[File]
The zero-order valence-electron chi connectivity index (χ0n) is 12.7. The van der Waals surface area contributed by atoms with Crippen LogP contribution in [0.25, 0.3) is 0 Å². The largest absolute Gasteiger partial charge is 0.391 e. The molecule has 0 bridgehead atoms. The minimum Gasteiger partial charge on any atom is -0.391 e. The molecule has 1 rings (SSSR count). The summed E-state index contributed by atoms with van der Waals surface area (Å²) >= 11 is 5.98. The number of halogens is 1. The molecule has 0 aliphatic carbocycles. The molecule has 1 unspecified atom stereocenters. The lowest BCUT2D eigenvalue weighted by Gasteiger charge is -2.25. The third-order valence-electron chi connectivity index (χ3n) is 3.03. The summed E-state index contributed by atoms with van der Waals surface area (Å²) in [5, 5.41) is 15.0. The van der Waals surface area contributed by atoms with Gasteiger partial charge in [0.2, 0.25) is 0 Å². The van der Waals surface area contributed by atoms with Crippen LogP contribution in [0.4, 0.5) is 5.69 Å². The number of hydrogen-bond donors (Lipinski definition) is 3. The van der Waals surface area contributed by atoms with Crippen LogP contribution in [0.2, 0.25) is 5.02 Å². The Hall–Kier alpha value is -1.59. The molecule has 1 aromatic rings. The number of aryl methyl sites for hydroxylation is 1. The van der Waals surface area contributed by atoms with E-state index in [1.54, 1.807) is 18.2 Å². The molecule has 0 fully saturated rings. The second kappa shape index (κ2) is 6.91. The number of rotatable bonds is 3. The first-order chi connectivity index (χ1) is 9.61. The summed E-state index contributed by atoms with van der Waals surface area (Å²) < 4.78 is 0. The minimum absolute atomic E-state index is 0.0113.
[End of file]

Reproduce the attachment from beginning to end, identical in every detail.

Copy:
The zero-order valence-electron chi connectivity index (χ0n) is 12.7. The van der Waals surface area contributed by atoms with Crippen LogP contribution in [0.25, 0.3) is 0 Å². The largest absolute Gasteiger partial charge is 0.391 e. The molecule has 0 bridgehead atoms. The minimum Gasteiger partial charge on any atom is -0.391 e. The molecule has 1 rings (SSSR count). The summed E-state index contributed by atoms with van der Waals surface area (Å²) >= 11 is 5.98. The number of halogens is 1. The molecule has 0 aliphatic carbocycles. The molecule has 1 unspecified atom stereocenters. The lowest BCUT2D eigenvalue weighted by Gasteiger charge is -2.25. The third-order valence-electron chi connectivity index (χ3n) is 3.03. The summed E-state index contributed by atoms with van der Waals surface area (Å²) in [5, 5.41) is 15.0. The van der Waals surface area contributed by atoms with Gasteiger partial charge in [0.2, 0.25) is 0 Å². The van der Waals surface area contributed by atoms with Crippen LogP contribution in [0.4, 0.5) is 5.69 Å². The number of hydrogen-bond donors (Lipinski definition) is 3. The van der Waals surface area contributed by atoms with Crippen LogP contribution in [0.2, 0.25) is 5.02 Å². The Hall–Kier alpha value is -1.59. The molecule has 1 aromatic rings. The number of aryl methyl sites for hydroxylation is 1. The van der Waals surface area contributed by atoms with E-state index in [1.54, 1.807) is 18.2 Å². The molecule has 0 fully saturated rings. The second kappa shape index (κ2) is 6.91. The number of rotatable bonds is 3. The first-order chi connectivity index (χ1) is 9.61. The summed E-state index contributed by atoms with van der Waals surface area (Å²) < 4.78 is 0. The minimum absolute atomic E-state index is 0.0113.